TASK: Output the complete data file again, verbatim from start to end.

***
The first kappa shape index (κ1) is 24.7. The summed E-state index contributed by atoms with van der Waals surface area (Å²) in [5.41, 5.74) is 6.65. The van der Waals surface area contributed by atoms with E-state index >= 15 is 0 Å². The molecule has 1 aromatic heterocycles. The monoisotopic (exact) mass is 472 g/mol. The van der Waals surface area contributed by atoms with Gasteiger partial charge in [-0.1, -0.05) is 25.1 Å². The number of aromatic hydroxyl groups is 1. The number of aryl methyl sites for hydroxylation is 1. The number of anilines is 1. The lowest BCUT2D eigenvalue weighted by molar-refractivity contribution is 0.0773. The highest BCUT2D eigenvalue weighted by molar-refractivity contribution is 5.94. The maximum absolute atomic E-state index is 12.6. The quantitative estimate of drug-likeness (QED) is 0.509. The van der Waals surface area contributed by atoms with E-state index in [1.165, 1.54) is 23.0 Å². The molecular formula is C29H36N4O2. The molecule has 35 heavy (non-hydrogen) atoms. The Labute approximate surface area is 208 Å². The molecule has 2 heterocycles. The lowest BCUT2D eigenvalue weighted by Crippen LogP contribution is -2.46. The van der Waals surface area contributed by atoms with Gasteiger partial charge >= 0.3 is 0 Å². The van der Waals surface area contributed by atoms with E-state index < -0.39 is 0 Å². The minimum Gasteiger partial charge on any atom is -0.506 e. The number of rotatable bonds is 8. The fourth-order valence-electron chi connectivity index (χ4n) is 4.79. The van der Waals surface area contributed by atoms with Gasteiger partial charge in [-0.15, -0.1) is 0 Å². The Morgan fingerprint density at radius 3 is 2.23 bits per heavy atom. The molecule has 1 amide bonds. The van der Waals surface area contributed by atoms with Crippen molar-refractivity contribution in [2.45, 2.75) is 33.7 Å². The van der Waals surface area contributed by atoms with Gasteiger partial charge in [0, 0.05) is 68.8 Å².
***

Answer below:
The first kappa shape index (κ1) is 24.7. The summed E-state index contributed by atoms with van der Waals surface area (Å²) in [5.41, 5.74) is 6.65. The van der Waals surface area contributed by atoms with E-state index >= 15 is 0 Å². The molecule has 1 aromatic heterocycles. The monoisotopic (exact) mass is 472 g/mol. The van der Waals surface area contributed by atoms with Gasteiger partial charge in [-0.1, -0.05) is 25.1 Å². The number of aromatic hydroxyl groups is 1. The number of aryl methyl sites for hydroxylation is 1. The number of anilines is 1. The lowest BCUT2D eigenvalue weighted by molar-refractivity contribution is 0.0773. The highest BCUT2D eigenvalue weighted by molar-refractivity contribution is 5.94. The maximum absolute atomic E-state index is 12.6. The quantitative estimate of drug-likeness (QED) is 0.509. The van der Waals surface area contributed by atoms with E-state index in [1.165, 1.54) is 23.0 Å². The molecular formula is C29H36N4O2. The molecule has 35 heavy (non-hydrogen) atoms. The Labute approximate surface area is 208 Å². The molecule has 2 heterocycles. The lowest BCUT2D eigenvalue weighted by Crippen LogP contribution is -2.46. The van der Waals surface area contributed by atoms with Gasteiger partial charge >= 0.3 is 0 Å². The van der Waals surface area contributed by atoms with E-state index < -0.39 is 0 Å². The minimum Gasteiger partial charge on any atom is -0.506 e. The number of rotatable bonds is 8. The fourth-order valence-electron chi connectivity index (χ4n) is 4.79. The van der Waals surface area contributed by atoms with Gasteiger partial charge in [-0.15, -0.1) is 0 Å². The Morgan fingerprint density at radius 3 is 2.23 bits per heavy atom. The molecule has 1 amide bonds. The van der Waals surface area contributed by atoms with Crippen molar-refractivity contribution in [2.45, 2.75) is 33.7 Å². The van der Waals surface area contributed by atoms with Gasteiger partial charge in [0, 0.05) is 68.8 Å².